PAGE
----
Your Beer Glass Shape Might Be Making You Drink Too Much, Says Science, So Think Carefully About Your Next Pint
There are a lot of things that might contribute to whether or not we overdo it at the bar — but now we've got something else to add to the list: According to new research, your beer glass shape might be making you drink too much. You may not have much control over the glass your favorite local watering hole gives you, but hey, at least we can put this newfound knowledge to good use in our home bar setups, right?
The study, which was conducted by University of Bristol Ph.D. student David Troy and Dr. Angela Attwood of Bristol's Tobacco and Alcohol Research Group, attempted to figure out if there are any sneaky ways we can try to curb excessive drinking. Said Troy in a press release, “Excessive alcohol use is a major public health concern and there is a lot of interest in alcohol control strategies. It is important to determine what environmental factors are contributing to excessive use and how they can be altered to nudge drinkers toward more responsible consumption.”
So: If we're looking for things we can tweak in our environment to accomplish this goal, where better to start than the glass out of which you're consuming your refreshing adult beverage? Troy and Attwood ran two different experiments to see how glass shape affects our drinking habits. Here's what they found out.
For the first experiment, the researchers randomly divided their pool of 160 participants — half male, half female — into two groups. They then gave one group beer in a curved glass that also had markings on it showing when it was a quarter full, half full, and three quarters full; the other group, however, received curved glasses with no markings. Then they timed how quickly each group drank their beer.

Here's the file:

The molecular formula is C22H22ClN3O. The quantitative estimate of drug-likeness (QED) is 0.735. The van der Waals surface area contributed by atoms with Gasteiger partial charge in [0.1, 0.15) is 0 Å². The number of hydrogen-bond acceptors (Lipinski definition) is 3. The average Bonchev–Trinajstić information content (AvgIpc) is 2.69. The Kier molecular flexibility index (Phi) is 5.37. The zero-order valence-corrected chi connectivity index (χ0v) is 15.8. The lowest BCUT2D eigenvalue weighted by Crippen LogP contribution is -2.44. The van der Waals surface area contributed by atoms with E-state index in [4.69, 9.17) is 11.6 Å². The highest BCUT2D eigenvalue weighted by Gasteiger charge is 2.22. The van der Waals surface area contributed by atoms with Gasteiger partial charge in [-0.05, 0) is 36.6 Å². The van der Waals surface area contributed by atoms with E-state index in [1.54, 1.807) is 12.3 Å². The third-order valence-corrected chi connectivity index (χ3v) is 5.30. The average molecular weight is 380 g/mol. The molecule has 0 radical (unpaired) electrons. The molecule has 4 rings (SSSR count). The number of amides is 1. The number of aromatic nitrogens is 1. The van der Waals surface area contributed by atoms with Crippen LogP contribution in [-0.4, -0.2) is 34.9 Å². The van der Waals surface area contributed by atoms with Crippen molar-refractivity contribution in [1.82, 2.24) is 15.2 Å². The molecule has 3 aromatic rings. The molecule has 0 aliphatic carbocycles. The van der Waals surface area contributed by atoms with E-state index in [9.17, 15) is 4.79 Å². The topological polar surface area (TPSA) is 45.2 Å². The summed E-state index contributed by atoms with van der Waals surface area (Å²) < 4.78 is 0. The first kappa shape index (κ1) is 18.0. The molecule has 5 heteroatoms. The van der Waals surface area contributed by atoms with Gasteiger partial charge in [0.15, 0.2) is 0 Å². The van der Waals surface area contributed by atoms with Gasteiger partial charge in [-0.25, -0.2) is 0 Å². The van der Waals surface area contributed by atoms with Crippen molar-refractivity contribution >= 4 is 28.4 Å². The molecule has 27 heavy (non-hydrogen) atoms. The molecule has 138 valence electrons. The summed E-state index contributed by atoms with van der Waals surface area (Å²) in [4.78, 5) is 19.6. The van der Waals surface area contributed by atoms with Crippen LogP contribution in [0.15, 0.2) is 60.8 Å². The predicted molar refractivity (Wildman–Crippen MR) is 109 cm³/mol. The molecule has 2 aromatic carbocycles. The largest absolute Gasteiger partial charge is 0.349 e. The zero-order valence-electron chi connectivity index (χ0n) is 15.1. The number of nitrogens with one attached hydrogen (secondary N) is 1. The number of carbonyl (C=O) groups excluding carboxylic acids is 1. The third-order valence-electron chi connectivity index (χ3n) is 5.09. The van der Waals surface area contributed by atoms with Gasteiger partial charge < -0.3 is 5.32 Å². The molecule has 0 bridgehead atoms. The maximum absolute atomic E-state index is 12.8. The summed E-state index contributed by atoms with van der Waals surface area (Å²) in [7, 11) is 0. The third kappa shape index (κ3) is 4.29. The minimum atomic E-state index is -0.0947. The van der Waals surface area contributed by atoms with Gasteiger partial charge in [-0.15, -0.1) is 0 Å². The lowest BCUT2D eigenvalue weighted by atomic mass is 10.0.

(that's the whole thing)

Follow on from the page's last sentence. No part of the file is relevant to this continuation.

The second experiment took a look at how glass shape might effect our drinking speed in a real life environment. Over the course of two weekends, 160 participants were asked to attend two sessions at three different pubs. Some of the participants were given beer to drink out of a curved glass; others, meanwhile, were given it in a straight-sided glass.
Guess what happened?
How quickly participants drank their beer did, in fact, change depending on which glass they drank out of — although perhaps not a heck of a lot. In the first experiment, the group who drank out of the glasses with volume markings took over a minute longer to finish their beers than the group with the unmarked glasses: 10.3 minutes, as opposed to 9.1 minutes. The second experiment revealed that those drinking out of a straight glass were 60 percent slower than those drinking out of curved glasses.
Simply put? Be mindful of what you drink out of. Attwood, bouncing off of the idea that “the speed at which beer is drunk can have a direct effect on the level of intoxication experienced,” stated, “Our research suggests that small changes such as glass shape and volume markings can help individuals make more accurate judgments of the volume they are drinking.” She added, “Hopefully drinkers will use this information to drink at a slower pace.
Of course, the study was relatively small, so we have to be careful about drawing too many conclusions from it; as Troy noted, “Only a limited number of pubs took part over a short time scale, so the results are preliminary and need to be treated with caution.” He did, however, also state, “We now know it is feasible to conduct this type of situation in real world situations, and this will have implications for future research.” I don't know about you, but I'd be interested to see how this theory might apply to differently shaped cocktail glasses, or to bottles versus cans.
But hey, when in doubt, at least know we know that we should try to drink our beer out of glasses that look like this:
And not like this: